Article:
Portrait from All About Making Contact Prints, Focal Press, 1952 © The estate of Betti Mautner courtesy of the Hyman Collection.
Gisèle Freund 1908 – 2000
German-born French photojournalist
After fleeing to Paris in 1933 Gisèle Freund became part of the literary establishment around the famous bookshop Shakespeare and Company. She went on more than 80 photojournalism assignments, primarily for Life and TimeMagazine, over the next few years, capturing the iconic 1938/9 colour photostudies of James Joyce, Colette and Virginia Woolf. Her ability to connect with her artistic subjects allowed her to photograph them in unguarded moments – Malraux on a rooftop, Woolf with her dog – and this became her trademark.
She integrated so fully into French society, she was one of the first women to receive the Grand Prix National des Arts in 1980 and the Chevalier de la Légion d’ Honneur in 1983.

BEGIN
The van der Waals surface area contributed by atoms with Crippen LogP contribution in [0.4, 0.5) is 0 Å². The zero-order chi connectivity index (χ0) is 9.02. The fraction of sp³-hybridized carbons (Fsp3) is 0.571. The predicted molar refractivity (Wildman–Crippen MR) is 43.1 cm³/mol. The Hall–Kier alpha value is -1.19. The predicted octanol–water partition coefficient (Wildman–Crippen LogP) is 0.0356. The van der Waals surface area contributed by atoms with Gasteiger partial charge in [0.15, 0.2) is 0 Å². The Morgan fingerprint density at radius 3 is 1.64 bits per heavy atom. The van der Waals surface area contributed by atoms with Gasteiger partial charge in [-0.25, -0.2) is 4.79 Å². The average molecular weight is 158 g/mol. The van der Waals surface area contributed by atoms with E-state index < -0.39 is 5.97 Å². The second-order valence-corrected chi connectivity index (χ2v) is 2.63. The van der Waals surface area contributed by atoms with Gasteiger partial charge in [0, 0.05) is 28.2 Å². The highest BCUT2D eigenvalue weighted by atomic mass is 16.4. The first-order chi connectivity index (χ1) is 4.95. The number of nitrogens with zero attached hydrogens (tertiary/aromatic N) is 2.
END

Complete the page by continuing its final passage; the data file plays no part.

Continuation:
Gisèle Freund – Master of Photography
Lotte Jacobi 1896-1990
German-born American photographer
In 1935, Lotte Jacobi rejected the Nazis’ offer to grant her honorary Aryan status and fled with her sister, first to London and then to the United States, leaving much of her work behind. Lotte and Ruth opened a portraiture studio in New York and quickly established themselves, photographing many prominent emigres, such as Albert Einstein and Marc Chagall, in intimate portraits with their daughters, as well as leading figures of the day such as Robert Frost and Eleanor Roosevelt.
Lotte said of portraiture: ‘I just try and get people to talk, to relax, to be themselves. I don’t like a passive, bored subject. I do portraits because I like people, and I want to bring out their personalities. Many photographers today, I think, are bringing out the worst part of people. I try and bring out the best.’